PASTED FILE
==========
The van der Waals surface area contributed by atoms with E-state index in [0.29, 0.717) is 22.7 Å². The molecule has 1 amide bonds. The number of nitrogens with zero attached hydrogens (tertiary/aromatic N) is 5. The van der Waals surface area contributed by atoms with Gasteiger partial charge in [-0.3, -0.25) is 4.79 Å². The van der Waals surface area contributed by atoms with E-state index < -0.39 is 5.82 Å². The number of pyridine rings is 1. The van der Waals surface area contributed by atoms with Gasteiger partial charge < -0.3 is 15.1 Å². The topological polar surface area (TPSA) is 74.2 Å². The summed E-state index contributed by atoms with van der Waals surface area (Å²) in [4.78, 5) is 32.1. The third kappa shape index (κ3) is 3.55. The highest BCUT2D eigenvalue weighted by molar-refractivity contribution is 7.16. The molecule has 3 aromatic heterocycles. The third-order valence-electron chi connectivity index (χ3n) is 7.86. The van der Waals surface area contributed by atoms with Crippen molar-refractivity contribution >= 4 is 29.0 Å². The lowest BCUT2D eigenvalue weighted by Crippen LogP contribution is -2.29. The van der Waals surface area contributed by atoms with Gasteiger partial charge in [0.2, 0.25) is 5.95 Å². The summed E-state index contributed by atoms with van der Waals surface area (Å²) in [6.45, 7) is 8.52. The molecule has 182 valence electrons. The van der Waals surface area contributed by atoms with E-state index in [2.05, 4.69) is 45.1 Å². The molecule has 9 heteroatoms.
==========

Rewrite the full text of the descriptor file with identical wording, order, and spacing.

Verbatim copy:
The van der Waals surface area contributed by atoms with E-state index in [0.29, 0.717) is 22.7 Å². The molecule has 1 amide bonds. The number of nitrogens with zero attached hydrogens (tertiary/aromatic N) is 5. The van der Waals surface area contributed by atoms with Gasteiger partial charge in [-0.3, -0.25) is 4.79 Å². The van der Waals surface area contributed by atoms with E-state index < -0.39 is 5.82 Å². The number of pyridine rings is 1. The van der Waals surface area contributed by atoms with Gasteiger partial charge < -0.3 is 15.1 Å². The topological polar surface area (TPSA) is 74.2 Å². The summed E-state index contributed by atoms with van der Waals surface area (Å²) in [4.78, 5) is 32.1. The third kappa shape index (κ3) is 3.55. The highest BCUT2D eigenvalue weighted by molar-refractivity contribution is 7.16. The molecule has 3 aromatic heterocycles. The third-order valence-electron chi connectivity index (χ3n) is 7.86. The van der Waals surface area contributed by atoms with Crippen molar-refractivity contribution >= 4 is 29.0 Å². The lowest BCUT2D eigenvalue weighted by Crippen LogP contribution is -2.29. The van der Waals surface area contributed by atoms with Gasteiger partial charge in [0.2, 0.25) is 5.95 Å². The summed E-state index contributed by atoms with van der Waals surface area (Å²) in [6.45, 7) is 8.52. The molecule has 182 valence electrons. The van der Waals surface area contributed by atoms with E-state index in [2.05, 4.69) is 45.1 Å². The molecule has 9 heteroatoms.